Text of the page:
This is not the story of Detroit but this is a story that explains what Detroit looks like, for those who have never been there, for those who assume they know.
Imagine a city, vast and gleaming and packed with grand, intricate skyscrapers as well as humble storefronts, as serious as any city you’ve seen, as heavily chromed and beautifully adorned as anywhere you’ve been. Then imagine swaths of it destroyed, by some uncaring force of nature or cruel villain, and subsequently abandoned. Picture an uneven and incomplete sort of annihilation: sometimes half a neighborhood is gone, while the other half remains. Sometimes just a block or two is blighted, windows boarded up, as if a little attention could bring it all back to life. Sometimes there are long empty avenues, long enough that they would, in other places, constitute whole towns. Now imagine that some of the people who had fled or been driven out returned, because they saw something magical in the remaining beauty and also in the ruins – they saw both sides of the city like something from a mythical past ready to be transformed into something new. And other people saw what they were building and came from elsewhere, and absent the formal strictures of more successful cities, all of them ran free in this half-ravaged metropolis. They painted out-sized colorful fantasies on the walls, they opened dark bars and creative little shops in old brick buildings, their entrances almost invisible from the street. They formed a nearly secret and exclusively hip world behind deceptively empty doorways, and all around them there were, as there always are, the people who had never left, who had kept the dim but necessary lights on in the city through its darkest hours. Together, all these people periodically filled the otherwise desolate streets with music and commerce and abundance, turned feral concrete corridors into grown-up playground wonderlands, and plastered everything with proof of their pride. From a crumbling urban wilderness that in some ways was never as bad as outsiders assumed, and in other ways was worse, a uniquely and distinctly American place reconstituted itself, and rose again. But it had never really fallen, not completely; it was only morphing into a new entity for a new age, less golden than the ones that had shaped it.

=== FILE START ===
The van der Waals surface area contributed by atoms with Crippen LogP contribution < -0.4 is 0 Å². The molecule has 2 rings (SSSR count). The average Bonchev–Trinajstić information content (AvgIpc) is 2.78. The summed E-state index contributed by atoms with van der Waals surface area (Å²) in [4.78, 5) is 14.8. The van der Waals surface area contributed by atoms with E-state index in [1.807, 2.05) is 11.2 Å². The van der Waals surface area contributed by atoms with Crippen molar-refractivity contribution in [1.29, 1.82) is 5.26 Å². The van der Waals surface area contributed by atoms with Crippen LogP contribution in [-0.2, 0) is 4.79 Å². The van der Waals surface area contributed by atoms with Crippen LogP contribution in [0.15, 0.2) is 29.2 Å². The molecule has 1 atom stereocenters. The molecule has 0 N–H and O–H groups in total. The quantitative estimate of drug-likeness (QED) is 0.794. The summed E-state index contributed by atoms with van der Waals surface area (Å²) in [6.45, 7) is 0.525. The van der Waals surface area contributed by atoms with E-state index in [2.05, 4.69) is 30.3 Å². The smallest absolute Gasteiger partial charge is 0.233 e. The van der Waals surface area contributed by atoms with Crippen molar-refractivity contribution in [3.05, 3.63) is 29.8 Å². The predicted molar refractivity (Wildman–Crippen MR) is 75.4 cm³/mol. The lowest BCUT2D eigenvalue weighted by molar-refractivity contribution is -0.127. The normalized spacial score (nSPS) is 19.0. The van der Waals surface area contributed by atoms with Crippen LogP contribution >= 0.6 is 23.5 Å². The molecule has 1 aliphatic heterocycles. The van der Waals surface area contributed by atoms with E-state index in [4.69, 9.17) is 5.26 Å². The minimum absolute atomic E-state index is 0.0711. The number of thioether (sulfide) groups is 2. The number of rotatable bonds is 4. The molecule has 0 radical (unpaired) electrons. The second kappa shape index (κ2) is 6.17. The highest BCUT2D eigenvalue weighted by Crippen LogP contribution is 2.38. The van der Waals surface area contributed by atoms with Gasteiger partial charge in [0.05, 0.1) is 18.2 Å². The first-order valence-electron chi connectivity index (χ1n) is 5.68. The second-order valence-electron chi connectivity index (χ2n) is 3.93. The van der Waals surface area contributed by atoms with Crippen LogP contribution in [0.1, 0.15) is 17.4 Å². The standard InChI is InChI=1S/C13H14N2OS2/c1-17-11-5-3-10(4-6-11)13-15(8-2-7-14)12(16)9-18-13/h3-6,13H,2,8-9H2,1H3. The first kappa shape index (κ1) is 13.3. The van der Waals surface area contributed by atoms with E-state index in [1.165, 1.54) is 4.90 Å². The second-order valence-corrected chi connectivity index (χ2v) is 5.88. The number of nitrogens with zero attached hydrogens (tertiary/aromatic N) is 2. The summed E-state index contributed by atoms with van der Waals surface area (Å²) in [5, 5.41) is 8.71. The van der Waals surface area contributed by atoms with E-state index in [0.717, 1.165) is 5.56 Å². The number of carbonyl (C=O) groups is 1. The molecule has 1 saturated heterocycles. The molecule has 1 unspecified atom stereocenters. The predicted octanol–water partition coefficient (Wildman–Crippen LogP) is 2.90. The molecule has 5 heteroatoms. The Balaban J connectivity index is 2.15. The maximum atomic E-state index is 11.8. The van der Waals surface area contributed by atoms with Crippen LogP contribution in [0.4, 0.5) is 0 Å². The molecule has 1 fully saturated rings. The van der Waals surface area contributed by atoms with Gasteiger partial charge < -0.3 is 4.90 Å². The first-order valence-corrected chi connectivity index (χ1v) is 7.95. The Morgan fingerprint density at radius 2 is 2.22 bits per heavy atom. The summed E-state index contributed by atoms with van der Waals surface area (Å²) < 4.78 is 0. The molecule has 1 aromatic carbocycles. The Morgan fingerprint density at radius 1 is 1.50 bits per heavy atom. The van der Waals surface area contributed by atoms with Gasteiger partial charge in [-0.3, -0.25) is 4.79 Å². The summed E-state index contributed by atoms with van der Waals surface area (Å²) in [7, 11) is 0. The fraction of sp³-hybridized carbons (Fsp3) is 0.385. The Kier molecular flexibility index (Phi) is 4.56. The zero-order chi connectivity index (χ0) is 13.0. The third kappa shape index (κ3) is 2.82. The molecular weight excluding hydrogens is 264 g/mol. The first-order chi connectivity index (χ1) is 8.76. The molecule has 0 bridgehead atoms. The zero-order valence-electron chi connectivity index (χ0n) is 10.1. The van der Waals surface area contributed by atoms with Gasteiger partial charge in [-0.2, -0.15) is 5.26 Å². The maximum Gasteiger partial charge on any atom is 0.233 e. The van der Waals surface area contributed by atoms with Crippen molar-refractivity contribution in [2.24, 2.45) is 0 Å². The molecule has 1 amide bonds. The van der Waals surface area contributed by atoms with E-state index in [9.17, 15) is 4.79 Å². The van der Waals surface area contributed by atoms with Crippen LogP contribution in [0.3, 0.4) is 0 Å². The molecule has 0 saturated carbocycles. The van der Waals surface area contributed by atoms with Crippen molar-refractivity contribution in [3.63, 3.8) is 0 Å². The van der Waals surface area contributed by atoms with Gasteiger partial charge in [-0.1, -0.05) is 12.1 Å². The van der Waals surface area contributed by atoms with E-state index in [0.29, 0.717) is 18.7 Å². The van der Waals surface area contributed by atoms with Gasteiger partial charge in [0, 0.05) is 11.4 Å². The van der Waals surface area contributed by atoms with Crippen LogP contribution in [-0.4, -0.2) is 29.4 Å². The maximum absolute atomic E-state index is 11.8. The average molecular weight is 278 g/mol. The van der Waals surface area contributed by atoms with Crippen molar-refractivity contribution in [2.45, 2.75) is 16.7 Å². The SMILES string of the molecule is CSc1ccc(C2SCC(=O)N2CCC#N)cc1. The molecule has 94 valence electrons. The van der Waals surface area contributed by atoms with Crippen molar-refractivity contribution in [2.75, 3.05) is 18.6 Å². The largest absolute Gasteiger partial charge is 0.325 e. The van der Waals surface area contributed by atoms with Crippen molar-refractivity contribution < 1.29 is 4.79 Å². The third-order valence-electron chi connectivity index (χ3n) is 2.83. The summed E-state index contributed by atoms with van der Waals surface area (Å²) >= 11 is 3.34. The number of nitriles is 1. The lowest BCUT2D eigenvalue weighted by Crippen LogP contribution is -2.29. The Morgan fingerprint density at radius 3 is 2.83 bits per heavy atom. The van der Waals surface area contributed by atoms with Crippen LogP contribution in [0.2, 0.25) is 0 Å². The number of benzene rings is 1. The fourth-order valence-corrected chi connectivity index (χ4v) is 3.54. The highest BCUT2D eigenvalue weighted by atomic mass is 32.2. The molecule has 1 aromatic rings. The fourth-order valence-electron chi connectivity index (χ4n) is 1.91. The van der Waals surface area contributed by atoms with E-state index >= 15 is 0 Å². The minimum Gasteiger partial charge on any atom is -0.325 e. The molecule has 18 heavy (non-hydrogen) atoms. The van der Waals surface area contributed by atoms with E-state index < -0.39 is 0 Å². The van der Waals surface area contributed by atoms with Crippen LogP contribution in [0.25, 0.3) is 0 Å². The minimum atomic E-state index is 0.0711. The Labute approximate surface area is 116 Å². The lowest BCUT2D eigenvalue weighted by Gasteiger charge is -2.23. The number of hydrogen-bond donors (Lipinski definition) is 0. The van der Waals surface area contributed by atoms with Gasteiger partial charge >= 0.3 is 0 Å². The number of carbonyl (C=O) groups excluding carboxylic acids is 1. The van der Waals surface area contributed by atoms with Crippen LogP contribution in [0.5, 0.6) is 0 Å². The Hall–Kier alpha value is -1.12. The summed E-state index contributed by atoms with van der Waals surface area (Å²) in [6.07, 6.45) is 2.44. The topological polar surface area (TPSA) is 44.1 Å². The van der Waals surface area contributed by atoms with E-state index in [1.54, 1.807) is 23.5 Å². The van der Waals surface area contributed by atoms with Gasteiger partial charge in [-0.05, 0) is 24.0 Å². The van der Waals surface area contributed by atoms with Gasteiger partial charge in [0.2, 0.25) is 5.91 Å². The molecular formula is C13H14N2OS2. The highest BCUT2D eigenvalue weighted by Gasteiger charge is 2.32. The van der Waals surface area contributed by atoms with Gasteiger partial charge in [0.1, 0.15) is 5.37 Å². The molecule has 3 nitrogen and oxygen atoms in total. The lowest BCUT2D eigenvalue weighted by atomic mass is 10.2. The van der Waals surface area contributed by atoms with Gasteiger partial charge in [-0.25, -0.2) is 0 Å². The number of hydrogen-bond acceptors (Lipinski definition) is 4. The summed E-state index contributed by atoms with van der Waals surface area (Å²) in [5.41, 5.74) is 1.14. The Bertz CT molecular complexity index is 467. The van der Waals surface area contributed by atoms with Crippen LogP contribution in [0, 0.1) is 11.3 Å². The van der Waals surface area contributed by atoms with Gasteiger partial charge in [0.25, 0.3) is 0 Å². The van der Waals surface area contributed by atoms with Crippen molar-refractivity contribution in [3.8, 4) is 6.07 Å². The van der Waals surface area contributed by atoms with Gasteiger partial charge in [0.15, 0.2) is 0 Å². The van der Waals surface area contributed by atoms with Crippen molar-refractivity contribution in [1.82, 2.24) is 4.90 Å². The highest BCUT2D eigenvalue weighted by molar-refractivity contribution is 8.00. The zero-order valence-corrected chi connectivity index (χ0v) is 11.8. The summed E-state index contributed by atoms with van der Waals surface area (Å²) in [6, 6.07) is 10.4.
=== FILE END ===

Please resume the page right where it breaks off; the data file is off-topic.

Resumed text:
Last year, I took my first trip to Detroit. I skimmed the surface of Downtown and Greektown and Corktown, as well as the residential area where my dad grew up long ago. I didn’t know its name, but it was far from the bustle of the business district, a grid of solid brick houses and empty lots bordered by a grim commercial strip. As I walked and drove in different parts of the city, I noticed that almost every business was decorated with eye-catching lettering, retro-vintage cool spilling across the storefronts from the busy central city to the bleak outlying sprawl. I gazed up at the narrow circular track of the people-mover that automatically snakes above the city like an electric ghost. I walked along the waterfront, a cool breeze blowing off the Detroit River, Ontario in the distance. I waited in surprisingly heavy traffic and gazed out at elegant parks and monuments and roundabouts. I knew it was too much to take in on one visit, or five. I knew before I left that I was going back.